In this chat with Dr. Fazel Shabanpoor, we hear about his research into antisense oligonucleotides (ASOs), which offer a new therapeutic strategy in Parkinson’s disease (PD) because they can be readily targeted to genes linked to PD development or progression. This means they can treat the underlying pathology of PD, not just symptoms, and profoundly alter its relentless progression and impact on patients.
Over 200,000 Australians are currently living with Parkinson’s disease, with a further 38 diagnosed everyday. It’s the fastest growing neurological disorder in the world, and there is still no cure. In our ‘Solving the Parkinson’s Puzzle’ series, we are speaking to leading Australian researchers to find out how their work is helping to slow, stop and ultimately cure Parkinson’s disease.
Fazel, can you tell us about your role and research focus?
I’m a Senior Research Fellow and head of the Peptide and Oligonucleotide Therapeutics Group at The Florey. The main focus of the research in our laboratory is the development of an antisense drug, and to use that we are harnessing the power of a technology known as an antisense, which involves using DNA-like molecules to target any genes, with very high precision. These genes can be involved in causing a disease or progression of a disease. We are mainly focusing on neurodegenerative diseases, and Parkinson’s is one of those diseases.
In parallel with developing the antisense drug, we are also developing a brain shuttle system, and we are using this brain shuttle system to carry the antisense drug to the brain, which is the main target for us to be able to prevent the degeneration of neuronal cells and achieve the therapeutic affect we are after.
How is your work helping to solve the Parkinson’s puzzle?
Parkinson’s disease is a condition that happens because a special chemical in the brain, called dopamine, is not made properly. And dopamine is a chemical that helps our bodies control how they move and do things like working and talking. The reason that dopamine is not being produced is because the region of the brain that is responsible for producing it is dying. And what is killing it is a toxin. As a scientist, I’m looking to develop a drug to stop the production of that toxin and prevent the killing of the region of the brain so they can produce dopamine to help keep people with Parkinson’s healthy.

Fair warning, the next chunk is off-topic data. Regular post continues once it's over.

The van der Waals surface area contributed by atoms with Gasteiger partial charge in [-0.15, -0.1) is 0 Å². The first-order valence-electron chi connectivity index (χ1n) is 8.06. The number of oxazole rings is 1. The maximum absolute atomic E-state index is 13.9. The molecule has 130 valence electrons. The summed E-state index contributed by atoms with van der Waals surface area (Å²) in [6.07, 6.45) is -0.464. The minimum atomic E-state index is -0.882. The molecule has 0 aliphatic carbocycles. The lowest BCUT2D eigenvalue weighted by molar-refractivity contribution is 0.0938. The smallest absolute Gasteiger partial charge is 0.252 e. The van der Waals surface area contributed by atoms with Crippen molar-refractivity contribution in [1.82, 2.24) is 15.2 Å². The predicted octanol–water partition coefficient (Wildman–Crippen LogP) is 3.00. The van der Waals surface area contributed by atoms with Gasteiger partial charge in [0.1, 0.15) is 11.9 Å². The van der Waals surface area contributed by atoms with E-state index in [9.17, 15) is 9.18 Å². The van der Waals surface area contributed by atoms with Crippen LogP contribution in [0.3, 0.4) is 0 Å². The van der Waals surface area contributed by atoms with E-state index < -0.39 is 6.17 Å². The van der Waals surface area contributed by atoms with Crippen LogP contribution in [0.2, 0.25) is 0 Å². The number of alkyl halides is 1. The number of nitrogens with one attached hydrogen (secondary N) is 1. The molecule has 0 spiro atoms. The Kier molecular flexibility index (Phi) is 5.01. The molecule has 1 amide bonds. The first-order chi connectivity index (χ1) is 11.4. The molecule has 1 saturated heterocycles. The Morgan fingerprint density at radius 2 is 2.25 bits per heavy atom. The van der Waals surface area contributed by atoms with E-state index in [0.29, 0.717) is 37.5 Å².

What’s the next phase of your research?
The next stage of my research is to utilise our highly efficient antisense drug which we have developed to validate in various preclinical mouse models of Parkinson’s disease to see if they can improve the symptoms, and extend the survival of this mouse model, so hopefully we can roll out this antisense drug into a clinical trial in the near future.
What will your research mean for someone with Parkinson’s in 10 years’ time?
We are hoping that in the next five to ten years, we will have an antisense drug that can be used in clinic to help improve symptoms such as tremor, improve the quality of the movement and other cognitive functions of people with Parkinson’s, and as a result we hope that this will really improve quality of life for patients with PD.
How has the funding from Shake It Up helped to make your research a reality?
The funding from Shake It Up has been absolutely essential, and has enabled us to progress our research program of developing a novel form of genetic medicine, which provides an alternative therapeutic avenue to treat Parkinson’s disease. And without Shake It Up’s support, we wouldn’t have been able to achieve that.Dr. Fazel Shabanpoor from Australia's leading brain research centre @TheFlorey says his work on an antisense drug will improve tremor, movement, cognitive function and overall quality of life for people with #Parkinsons Click To Tweet